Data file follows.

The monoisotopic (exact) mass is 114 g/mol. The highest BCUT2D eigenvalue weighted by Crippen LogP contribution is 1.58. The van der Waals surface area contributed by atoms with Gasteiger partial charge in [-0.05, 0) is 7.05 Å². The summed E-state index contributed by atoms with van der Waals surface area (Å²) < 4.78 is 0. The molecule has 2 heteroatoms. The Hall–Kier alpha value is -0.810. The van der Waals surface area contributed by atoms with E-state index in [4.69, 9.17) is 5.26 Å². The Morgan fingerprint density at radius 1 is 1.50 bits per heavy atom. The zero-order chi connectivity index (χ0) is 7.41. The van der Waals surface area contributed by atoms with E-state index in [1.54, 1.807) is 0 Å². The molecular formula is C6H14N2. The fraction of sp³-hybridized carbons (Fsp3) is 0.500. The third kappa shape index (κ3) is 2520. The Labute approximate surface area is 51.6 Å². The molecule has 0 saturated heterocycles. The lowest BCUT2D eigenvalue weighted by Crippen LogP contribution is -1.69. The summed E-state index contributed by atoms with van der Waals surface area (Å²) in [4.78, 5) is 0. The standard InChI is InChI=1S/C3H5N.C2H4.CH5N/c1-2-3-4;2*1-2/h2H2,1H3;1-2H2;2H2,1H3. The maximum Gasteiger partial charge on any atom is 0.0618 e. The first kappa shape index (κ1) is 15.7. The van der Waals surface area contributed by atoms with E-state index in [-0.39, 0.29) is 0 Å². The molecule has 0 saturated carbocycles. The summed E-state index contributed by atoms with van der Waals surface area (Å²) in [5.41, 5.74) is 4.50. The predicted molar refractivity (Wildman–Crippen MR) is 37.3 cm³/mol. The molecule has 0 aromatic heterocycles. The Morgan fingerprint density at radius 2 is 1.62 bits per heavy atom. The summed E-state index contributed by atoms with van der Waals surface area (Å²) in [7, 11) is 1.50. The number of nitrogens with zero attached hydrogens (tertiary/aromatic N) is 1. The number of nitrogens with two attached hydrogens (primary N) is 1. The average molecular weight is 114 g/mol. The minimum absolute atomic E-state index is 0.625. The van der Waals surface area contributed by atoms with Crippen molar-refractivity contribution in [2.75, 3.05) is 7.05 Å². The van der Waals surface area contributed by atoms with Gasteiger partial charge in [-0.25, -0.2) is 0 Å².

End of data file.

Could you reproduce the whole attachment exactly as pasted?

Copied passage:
The monoisotopic (exact) mass is 114 g/mol. The highest BCUT2D eigenvalue weighted by Crippen LogP contribution is 1.58. The van der Waals surface area contributed by atoms with Gasteiger partial charge in [-0.05, 0) is 7.05 Å². The summed E-state index contributed by atoms with van der Waals surface area (Å²) < 4.78 is 0. The molecule has 2 heteroatoms. The Hall–Kier alpha value is -0.810. The van der Waals surface area contributed by atoms with E-state index in [4.69, 9.17) is 5.26 Å². The Morgan fingerprint density at radius 1 is 1.50 bits per heavy atom. The zero-order chi connectivity index (χ0) is 7.41. The van der Waals surface area contributed by atoms with E-state index in [1.54, 1.807) is 0 Å². The molecular formula is C6H14N2. The fraction of sp³-hybridized carbons (Fsp3) is 0.500. The third kappa shape index (κ3) is 2520. The Labute approximate surface area is 51.6 Å². The molecule has 0 saturated heterocycles. The lowest BCUT2D eigenvalue weighted by Crippen LogP contribution is -1.69. The summed E-state index contributed by atoms with van der Waals surface area (Å²) in [4.78, 5) is 0. The standard InChI is InChI=1S/C3H5N.C2H4.CH5N/c1-2-3-4;2*1-2/h2H2,1H3;1-2H2;2H2,1H3. The maximum Gasteiger partial charge on any atom is 0.0618 e. The first kappa shape index (κ1) is 15.7. The van der Waals surface area contributed by atoms with E-state index in [-0.39, 0.29) is 0 Å². The molecule has 0 saturated carbocycles. The summed E-state index contributed by atoms with van der Waals surface area (Å²) in [5.41, 5.74) is 4.50. The predicted molar refractivity (Wildman–Crippen MR) is 37.3 cm³/mol. The molecule has 0 aromatic heterocycles. The Morgan fingerprint density at radius 2 is 1.62 bits per heavy atom. The summed E-state index contributed by atoms with van der Waals surface area (Å²) in [7, 11) is 1.50. The number of nitrogens with zero attached hydrogens (tertiary/aromatic N) is 1. The number of nitrogens with two attached hydrogens (primary N) is 1. The average molecular weight is 114 g/mol. The minimum absolute atomic E-state index is 0.625. The van der Waals surface area contributed by atoms with Crippen molar-refractivity contribution in [2.75, 3.05) is 7.05 Å². The van der Waals surface area contributed by atoms with Gasteiger partial charge in [-0.25, -0.2) is 0 Å².